Realism – Jean-François Millet, The Gleaners, 1857

Jean-François Millet, The Gleaners, 1857
Jean-François Millet, The Gleaners, 1857
French Women Burning grass fields 1800s
French Women Burning grass fields 1800s

The Gleaners is one of Millet’s best known works, and we can tell it’s a Realist painting because there is a wonderful photograph from the 1800s which shows us a similar scene.

True to one of his favourite subjects – peasant life – this painting is the culmination of ten years of research on the theme of the gleaners. These women represent the rural working-class.

They were authorised to go quickly through the fields at sunset to pick up, one by one, the ears of corn missed by the harvesters.

Millet shows three women in the foreground, bent double, their eyes raking the ground. He demonstrates the three phases of the back-breaking repetitive movement imposed by this thankless task: bending over, picking up the ears of corn and straightening up again. We can see the sweeping movement of the action by the way in which the women are positioned.

Their austerity contrasts with the abundant harvest in the distance: haystacks, sheaves of wheat, a cart and a busy crowd of harvesters. The festive, brightly lit bustle is further distanced by the abrupt change of scale.

The slanting light of the setting sun accentuates the volumes in the foreground and gives the gleaners a sculptural look. It picks out their hands, necks, shoulders and backs and brightens the colours of their clothing. You can tell that these are work-roughened hands, and almost feel the aches in their backs from stooping.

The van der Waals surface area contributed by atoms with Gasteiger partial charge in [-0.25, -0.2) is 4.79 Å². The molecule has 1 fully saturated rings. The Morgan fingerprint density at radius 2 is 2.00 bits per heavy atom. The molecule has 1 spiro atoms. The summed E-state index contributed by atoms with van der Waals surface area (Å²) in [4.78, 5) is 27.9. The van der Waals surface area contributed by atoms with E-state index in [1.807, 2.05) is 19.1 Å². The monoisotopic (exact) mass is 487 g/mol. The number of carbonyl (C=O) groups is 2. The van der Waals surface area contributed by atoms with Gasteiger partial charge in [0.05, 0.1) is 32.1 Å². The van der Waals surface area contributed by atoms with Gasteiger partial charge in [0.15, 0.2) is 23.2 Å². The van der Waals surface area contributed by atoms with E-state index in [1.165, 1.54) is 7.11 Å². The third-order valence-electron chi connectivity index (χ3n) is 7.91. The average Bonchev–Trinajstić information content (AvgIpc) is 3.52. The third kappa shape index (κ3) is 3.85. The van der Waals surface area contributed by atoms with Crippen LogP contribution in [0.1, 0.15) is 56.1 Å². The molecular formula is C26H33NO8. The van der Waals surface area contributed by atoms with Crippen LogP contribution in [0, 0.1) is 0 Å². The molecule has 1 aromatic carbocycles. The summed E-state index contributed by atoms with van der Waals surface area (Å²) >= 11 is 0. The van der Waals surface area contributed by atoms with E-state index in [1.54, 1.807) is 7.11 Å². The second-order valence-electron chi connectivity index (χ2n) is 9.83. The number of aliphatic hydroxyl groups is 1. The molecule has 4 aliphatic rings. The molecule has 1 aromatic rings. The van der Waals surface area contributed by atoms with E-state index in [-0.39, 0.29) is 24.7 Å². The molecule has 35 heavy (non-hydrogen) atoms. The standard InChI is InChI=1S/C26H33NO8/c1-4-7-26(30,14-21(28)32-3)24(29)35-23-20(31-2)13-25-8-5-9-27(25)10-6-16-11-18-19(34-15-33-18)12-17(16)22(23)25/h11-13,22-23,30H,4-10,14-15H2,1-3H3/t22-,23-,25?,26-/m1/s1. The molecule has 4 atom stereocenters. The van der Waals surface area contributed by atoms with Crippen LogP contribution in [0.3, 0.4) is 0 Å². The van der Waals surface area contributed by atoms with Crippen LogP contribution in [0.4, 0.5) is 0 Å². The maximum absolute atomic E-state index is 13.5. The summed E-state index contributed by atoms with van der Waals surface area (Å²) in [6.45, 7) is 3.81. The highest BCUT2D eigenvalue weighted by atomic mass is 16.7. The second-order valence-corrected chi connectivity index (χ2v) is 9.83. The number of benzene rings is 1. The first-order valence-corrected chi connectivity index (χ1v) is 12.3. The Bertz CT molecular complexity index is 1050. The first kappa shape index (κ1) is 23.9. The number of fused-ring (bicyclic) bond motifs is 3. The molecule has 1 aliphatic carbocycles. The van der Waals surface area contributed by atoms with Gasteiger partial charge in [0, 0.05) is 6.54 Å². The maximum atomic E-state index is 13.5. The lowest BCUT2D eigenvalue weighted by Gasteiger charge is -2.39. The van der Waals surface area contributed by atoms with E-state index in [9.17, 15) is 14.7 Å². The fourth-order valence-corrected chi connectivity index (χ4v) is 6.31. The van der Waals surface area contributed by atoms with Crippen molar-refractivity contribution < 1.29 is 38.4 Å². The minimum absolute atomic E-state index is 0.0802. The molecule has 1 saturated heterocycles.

Then Millet slowly smudges the distance into a powdery golden haze, accentuating the countryside in the background.

The man on horseback,  isolated on the right (not easily seen),  is probably a steward. In charge of supervising the work on the estate, he also makes sure that the gleaners respect the rules governing their task. His presence adds social distance by bringing a reminder of the landlords he represents.

There is a very limited palette in this painting. Note the use of graduated tones, with the use of blue and red in the caps of the  women on the left to give them individuality, even though we can’t see their faces. Our eye is also drawn through the centre of the work by the light in the woman’s shoulder through to the background. However, they dominate the scene and their presence is powerful, even though in reality this was not the case.

Using simple pictorial composition, Millet gives these certainly poor but no less dignified gleaners recognition for the way in which they lived.

This is an excerpt from my online modern art appreciation program http://www.modernartappreciation.com

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